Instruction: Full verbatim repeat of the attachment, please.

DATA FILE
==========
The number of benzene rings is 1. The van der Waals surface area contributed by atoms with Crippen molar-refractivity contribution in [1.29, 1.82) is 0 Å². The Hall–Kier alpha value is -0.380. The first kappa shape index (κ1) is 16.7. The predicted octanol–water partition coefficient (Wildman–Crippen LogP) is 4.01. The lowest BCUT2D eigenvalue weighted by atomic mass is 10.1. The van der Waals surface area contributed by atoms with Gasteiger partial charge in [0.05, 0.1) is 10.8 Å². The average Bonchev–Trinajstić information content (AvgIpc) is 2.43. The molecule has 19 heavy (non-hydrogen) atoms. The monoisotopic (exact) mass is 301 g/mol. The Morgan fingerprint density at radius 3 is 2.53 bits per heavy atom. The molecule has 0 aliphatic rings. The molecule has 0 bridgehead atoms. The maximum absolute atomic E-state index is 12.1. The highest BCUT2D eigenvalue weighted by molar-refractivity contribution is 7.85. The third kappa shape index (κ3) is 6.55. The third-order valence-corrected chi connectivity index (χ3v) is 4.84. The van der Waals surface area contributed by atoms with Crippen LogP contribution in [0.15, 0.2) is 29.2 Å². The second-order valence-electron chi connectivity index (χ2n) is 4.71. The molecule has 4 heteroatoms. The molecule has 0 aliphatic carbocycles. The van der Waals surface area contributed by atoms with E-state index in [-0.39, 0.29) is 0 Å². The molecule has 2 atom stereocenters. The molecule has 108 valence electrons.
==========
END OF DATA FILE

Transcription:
The number of benzene rings is 1. The van der Waals surface area contributed by atoms with Crippen molar-refractivity contribution in [1.29, 1.82) is 0 Å². The Hall–Kier alpha value is -0.380. The first kappa shape index (κ1) is 16.7. The predicted octanol–water partition coefficient (Wildman–Crippen LogP) is 4.01. The lowest BCUT2D eigenvalue weighted by atomic mass is 10.1. The van der Waals surface area contributed by atoms with Gasteiger partial charge in [0.05, 0.1) is 10.8 Å². The average Bonchev–Trinajstić information content (AvgIpc) is 2.43. The molecule has 19 heavy (non-hydrogen) atoms. The monoisotopic (exact) mass is 301 g/mol. The Morgan fingerprint density at radius 3 is 2.53 bits per heavy atom. The molecule has 0 aliphatic rings. The molecule has 0 bridgehead atoms. The maximum absolute atomic E-state index is 12.1. The highest BCUT2D eigenvalue weighted by molar-refractivity contribution is 7.85. The third kappa shape index (κ3) is 6.55. The third-order valence-corrected chi connectivity index (χ3v) is 4.84. The van der Waals surface area contributed by atoms with Crippen LogP contribution in [0.15, 0.2) is 29.2 Å². The second-order valence-electron chi connectivity index (χ2n) is 4.71. The molecule has 4 heteroatoms. The molecule has 0 aliphatic carbocycles. The van der Waals surface area contributed by atoms with E-state index in [-0.39, 0.29) is 0 Å². The molecule has 2 atom stereocenters. The molecule has 108 valence electrons.